Saleem Qamar Butt
A Holistic Approach to Counter Extremism
The radicalization of minds, progressing to ever expanding extremism and terrorism needs a fresh holistic approach to counter and overcome this menacing problem. It is a well-established fact that radicalization of human minds points towards failure of education and religious institutions as well as society and country as a whole. What commenced as a Jihad in Afghanistan in 1979 on behest of America struck back as a global war against terrorism in the post 9/11 incident; this time led by the USA duly supported by all NATO and other allies against yester years Jihadi friends labelled as terrorists. The 20 years war against terror resulted in total annihilation of Afghanistan, besides devastation of other Muslim countries on false and concocted pretexts e.g. Kuwait, Iraq, Libya, Somalia, Yemen, Syria, and Sudan. However, both times, the situation in Afghanistan posed serious ramifications for Pakistan that remained rightly or wrongly on the side of the USA from 1979 to 2021. Today, Pakistan as a country and as a society is facing existential social, political, ethnic, sectarian and economic challenges despite greatest kinetic and non-kinetic success by Pakistan Armed Forces in the erstwhile FATA and Balochistan and at a heavy human, social, economic and political price.
The big power contests on Afghan soil particularly in the last four decades have inflicted serious scars on the face and soul of Pakistan for the deliberate choices we made under unavoidable circumstances. As the adequate strategy for de-radicalization and rehabilitation of Jihadi organisation could neither be perceived nor afforded; it soon resulted in embrace of extremists by the political parties and other hostile proxy runners for respective misuse of vast human resources looking for hands to feed them. That has resulted in the most dangerous mainstreaming of religious fanaticism, radicalism and extremism in the political domain, as frequently demonstrated by sudden swarms of ferocious firebrands appearing on the roads and streets of Pakistan under strange flags and with even stranger demands and slogans. The sane minds in Pakistan are at a loss as to what and who brings hundreds and thousands of people suddenly on the roads, create mayhem and destruction of public and private properties, injuring and killing law enforcers and citizen and then disappear with same alacrity without any scrutiny by the law of the land, let alone apprehending and punishing the scoundrels. It is appalling to note that not only the so called politico-religious parties have recruited this directionless ferocious breed; but the main political parties after losing their public appeal due plunder of national wealth are also capitalising on the same variety for show of force and for vote bank. A destructive course nevertheless as amply highlighted in my earlier published piece ‘State versus Bigots’.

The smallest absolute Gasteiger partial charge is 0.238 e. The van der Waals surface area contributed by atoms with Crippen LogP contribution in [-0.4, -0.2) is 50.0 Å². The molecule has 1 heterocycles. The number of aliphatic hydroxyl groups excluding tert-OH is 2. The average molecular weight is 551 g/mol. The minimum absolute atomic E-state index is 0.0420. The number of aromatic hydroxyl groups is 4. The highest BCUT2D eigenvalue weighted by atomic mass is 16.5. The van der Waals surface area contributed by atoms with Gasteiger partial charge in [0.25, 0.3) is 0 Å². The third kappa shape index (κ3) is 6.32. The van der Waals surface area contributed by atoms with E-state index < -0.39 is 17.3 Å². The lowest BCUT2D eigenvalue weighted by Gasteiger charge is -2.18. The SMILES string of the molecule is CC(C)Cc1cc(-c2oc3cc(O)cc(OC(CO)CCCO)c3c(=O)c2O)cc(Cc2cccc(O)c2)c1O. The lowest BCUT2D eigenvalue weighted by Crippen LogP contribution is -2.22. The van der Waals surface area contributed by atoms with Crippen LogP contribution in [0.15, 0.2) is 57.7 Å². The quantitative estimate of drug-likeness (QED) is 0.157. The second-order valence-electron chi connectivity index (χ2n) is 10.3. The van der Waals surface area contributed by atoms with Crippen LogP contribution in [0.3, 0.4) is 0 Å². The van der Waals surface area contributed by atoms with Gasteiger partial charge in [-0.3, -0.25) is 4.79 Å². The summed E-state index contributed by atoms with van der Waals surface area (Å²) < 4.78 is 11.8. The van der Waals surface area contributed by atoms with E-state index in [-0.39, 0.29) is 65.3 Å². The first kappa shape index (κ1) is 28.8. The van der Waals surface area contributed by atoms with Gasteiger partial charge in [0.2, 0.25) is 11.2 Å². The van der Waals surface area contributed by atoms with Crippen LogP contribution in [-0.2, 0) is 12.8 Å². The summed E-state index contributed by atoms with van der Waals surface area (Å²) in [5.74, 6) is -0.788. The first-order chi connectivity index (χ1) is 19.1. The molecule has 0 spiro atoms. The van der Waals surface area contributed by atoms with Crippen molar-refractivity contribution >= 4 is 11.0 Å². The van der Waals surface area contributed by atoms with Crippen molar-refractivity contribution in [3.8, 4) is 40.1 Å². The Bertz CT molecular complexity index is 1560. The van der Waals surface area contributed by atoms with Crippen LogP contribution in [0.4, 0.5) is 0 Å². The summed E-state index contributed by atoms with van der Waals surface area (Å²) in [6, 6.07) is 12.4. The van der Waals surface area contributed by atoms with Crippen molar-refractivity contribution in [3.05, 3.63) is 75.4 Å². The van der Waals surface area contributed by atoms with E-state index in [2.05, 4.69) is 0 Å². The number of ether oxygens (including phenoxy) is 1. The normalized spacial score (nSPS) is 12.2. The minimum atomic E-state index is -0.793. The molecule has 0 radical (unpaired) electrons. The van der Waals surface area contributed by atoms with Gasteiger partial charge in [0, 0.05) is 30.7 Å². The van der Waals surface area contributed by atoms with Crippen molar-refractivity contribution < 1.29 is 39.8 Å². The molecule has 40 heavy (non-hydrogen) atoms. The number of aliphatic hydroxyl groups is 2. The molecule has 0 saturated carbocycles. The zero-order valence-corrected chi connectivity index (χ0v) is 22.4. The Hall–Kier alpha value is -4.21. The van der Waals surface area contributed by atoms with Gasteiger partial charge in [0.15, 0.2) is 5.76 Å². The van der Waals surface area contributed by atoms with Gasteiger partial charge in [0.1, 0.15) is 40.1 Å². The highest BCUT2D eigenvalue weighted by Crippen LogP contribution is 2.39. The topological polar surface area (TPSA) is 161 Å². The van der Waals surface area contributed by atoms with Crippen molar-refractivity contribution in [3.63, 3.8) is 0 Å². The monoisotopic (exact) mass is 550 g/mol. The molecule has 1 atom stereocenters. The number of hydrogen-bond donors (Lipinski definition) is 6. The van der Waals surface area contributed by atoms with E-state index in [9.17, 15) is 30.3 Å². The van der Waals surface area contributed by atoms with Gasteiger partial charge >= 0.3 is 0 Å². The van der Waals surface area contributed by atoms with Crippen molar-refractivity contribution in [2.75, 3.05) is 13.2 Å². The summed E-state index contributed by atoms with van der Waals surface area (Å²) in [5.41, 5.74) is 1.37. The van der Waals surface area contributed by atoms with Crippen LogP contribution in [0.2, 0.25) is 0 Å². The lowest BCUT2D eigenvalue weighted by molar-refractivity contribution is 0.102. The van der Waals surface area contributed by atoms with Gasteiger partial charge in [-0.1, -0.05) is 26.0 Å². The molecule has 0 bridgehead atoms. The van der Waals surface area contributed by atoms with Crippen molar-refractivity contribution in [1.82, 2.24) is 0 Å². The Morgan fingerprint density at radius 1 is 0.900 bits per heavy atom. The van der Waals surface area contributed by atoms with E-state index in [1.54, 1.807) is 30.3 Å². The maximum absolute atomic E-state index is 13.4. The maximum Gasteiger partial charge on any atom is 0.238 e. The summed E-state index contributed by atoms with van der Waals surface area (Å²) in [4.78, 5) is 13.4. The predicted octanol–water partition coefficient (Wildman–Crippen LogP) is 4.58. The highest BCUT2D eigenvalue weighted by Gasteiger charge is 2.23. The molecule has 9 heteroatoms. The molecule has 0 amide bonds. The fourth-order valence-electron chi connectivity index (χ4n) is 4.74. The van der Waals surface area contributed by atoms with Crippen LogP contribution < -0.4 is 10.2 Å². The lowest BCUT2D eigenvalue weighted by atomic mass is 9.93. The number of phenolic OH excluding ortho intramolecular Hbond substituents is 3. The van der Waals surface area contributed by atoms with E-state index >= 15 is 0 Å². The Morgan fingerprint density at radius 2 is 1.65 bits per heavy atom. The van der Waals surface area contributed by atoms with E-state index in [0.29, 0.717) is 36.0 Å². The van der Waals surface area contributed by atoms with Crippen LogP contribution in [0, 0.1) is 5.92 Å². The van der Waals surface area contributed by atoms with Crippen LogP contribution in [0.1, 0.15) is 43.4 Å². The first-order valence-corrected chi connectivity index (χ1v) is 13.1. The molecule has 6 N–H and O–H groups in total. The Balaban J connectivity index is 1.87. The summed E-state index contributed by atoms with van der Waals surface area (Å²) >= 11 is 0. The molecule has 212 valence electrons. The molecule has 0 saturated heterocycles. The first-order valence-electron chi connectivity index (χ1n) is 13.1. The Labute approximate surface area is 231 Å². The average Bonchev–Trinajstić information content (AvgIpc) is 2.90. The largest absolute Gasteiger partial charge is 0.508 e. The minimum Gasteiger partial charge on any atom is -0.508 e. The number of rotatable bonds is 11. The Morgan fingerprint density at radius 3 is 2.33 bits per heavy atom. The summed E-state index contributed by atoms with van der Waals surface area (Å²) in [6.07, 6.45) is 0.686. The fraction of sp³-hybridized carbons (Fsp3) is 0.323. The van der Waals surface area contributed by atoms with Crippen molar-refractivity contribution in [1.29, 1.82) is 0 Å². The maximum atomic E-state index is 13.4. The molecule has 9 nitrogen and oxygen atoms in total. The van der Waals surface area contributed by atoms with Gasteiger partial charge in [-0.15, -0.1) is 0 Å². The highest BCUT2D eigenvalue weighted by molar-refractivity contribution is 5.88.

However, Pakistan is not alone in its sufferings; today USA and allies are also facing similar phenomenon of radicalism, extremism and terrorism as a backlash of their international policies as was discussed in ‘Revisiting Newton’s Third Law.’ On January 6, 2021, the real-world consequences of this deception and delusion became clear, as thousands of pro-Trump rioters launched a violent assault on the U.S. Capitol, intent on stopping the certification of Joe Biden’s victory. Presently, there is greater realisation that the US needs a new approach to preventing far right violence that shook America. According to American experts, the siege of Capitol Hill reflected two important trends that will continue to shape American politics in the coming years. The first is the mainstreaming of right-wing extremism; the majority of the rioters were ordinary Americans who had only recently embraced radical ideas as a result of propaganda, social, print and electronic media influence and due political exploitation. The post-9/11 era was fertile ground for the far right, when law enforcement and intelligence services focused almost exclusively on the jihadist threat, and the fear of Muslim terrorists played into the hands of xenophobes, white supremacists, and Christian nationalists. Trump took advantage of those developments in his 2016 campaign, and by the time he took office, ideas that had long been relegated to the fringes of American society were rapidly becoming central to the country’s political ecosystem. The mainstreaming of extremism has itself led to the second trend: a scrambling and recombination of extremist groups and ideas. Thanks not only to disinformation about the 2020 election but also to the polarisation fed by the pandemic and the Black Lives Matter protests in the USA.